“The problem, often not discovered until late in life, is that when you look for things in life like love, meaning, motivation, it implies they are sitting behind a tree or under a rock. The most successful people in life recognize, that in life they create their own love, they manufacture their own meaning, they generate their own motivation. For me, I am driven by two main philosophies, know more today about the world than I knew yesterday. And lessen the suffering of others. You'd be surprised how far that gets you.”
― Neil deGrasse Tyson
None of these things are like the other. Enjoy :)
More National Park Twitter controversy. Bryce Canyon National Park sent a tweet out the day after the Bears Ears National Monument was designated congratulating it – along with a picture of a mail slot bearing their name. In response, Utah congressman Jason Chaffetz (who opposed the monument) has filed a letter probing whether or not Bryce had advance notice of the designation. Some memorable quotes from the letter: “when was a Bears Ears map slot created in the Bryce Canyon National Park’s front desk national parks and monuments map area?” and “the message created the appearance that officials at Bryce Canyon coordinated with the White House prior to this most recent designation.” Umm.. don't you have anything else to worry about (mail slots - really?? sore loser much?) But, good excuse to look at some pictures of the beautiful Bryce Canyon
Extrinsic vs Intrinsic Motivation
I’ve been thinking a lot about motivation. As a teacher, we talk a lot about building intrinsic motivation, but does it even exist? I’m not so sure. Stay with me here.
Steven Reiss, a psychology professor at OSU doesn’t think so. His book, "Myths of Intrinsic Motivation" , posits that there are actually 16 basic desires that motivate and guide our behaviors – not just 2 types. He says that there are many different things that work to motivate people and make them happy – to judge that one (intrinsic) is better than another (extrinsic) is a value judgement.
There is also a problem with the definition of intrinsic motivation itself. Generally, intrinsic motivation is supposed to be an internal motivating force. I do this thing because I want to do it, not because of what I am receiving as a result - externally or materially. The often cited example is learning. A child (ideally) should grow from extrinsic motivations (working for rewards and punishments) to a self-actualized love of learning that they are invested in. But the means and ends will differ. It may look as though a student is doing their best work because they love learning for its own sake, but they have actually been conditioned to expect the praise and reward of being a motivated student – so the external forces are still the motivator.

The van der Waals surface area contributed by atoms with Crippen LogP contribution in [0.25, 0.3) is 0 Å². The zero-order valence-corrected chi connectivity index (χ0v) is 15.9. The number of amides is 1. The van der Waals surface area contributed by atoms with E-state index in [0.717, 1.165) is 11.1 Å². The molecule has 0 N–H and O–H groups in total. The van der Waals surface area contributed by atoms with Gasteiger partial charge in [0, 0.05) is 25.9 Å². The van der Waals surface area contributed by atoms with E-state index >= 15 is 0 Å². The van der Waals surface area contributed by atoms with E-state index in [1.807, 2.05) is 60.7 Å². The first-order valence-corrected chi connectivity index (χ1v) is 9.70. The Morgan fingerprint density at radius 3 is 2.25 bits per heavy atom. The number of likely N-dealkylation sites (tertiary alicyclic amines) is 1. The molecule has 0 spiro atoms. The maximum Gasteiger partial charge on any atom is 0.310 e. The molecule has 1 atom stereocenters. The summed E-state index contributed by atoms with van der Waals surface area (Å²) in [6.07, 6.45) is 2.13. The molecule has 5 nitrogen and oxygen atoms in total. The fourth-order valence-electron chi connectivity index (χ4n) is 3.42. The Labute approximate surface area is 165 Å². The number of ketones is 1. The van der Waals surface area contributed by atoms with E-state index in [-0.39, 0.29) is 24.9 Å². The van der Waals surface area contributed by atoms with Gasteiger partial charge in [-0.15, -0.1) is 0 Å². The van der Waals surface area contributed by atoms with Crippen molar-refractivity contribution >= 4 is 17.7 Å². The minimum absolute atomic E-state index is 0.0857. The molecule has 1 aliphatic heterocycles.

An article I read in Psychology Today said that motivators are only labeled as intrinsic simply because we cannot identify the reinforcing consequence. A reinforcing consequence can be positive or negative – this happens as a result of this. When we see a child reading a book we assume it is because they love to read. But again, we may not see or understand the reinforcing consequences that exist – that their parent’s value achievement, they are motivated by grades, they like the praise they receive, they want to get a pizza in Book It (does that still exist??) etc.
As for adults, Erving Goffman wrote extensively about losing/saving face – the mask that we wear in social situations to keep us from embarrassing or painful stigma. Saving face is a motivator – but it is intrinsic? If I’m acting a certain way because I simply want to save face is that an intrinsic motivator? I don’t think so. I go to work each day because I get paid (external motivation). I do a good job because I want to be seen as competent (external). Even this blog is not simply because I love research and writing – I want to practice these things in order to be more successful in other areas (external) and I want to be a well-rounded interesting person (external).
The literature on rewards is also not always clear-cut. Some meta-analyses have found that rewards actually don’t squash motivation as we have been lead to believe – except when linked to performance levels.
External or internal, to me, the real question is – does it even matter? If one student is motivated by grades and another by some magic love of learning for its own sake shouldn’t we just be concerned that they are in fact learning? What do you think?
I was listening to a podcast a month or so ago, I don’t even remember which one, but Seth Godin was the guest and he was talking about “longcuts”. A longcut is basically the opposite of a shortcut. Since I heard the term I have been kind of obsessed with it. I think so often - especially now in our tech obsessed world - we try to do everything faster, but that doesn’t always make for a better result.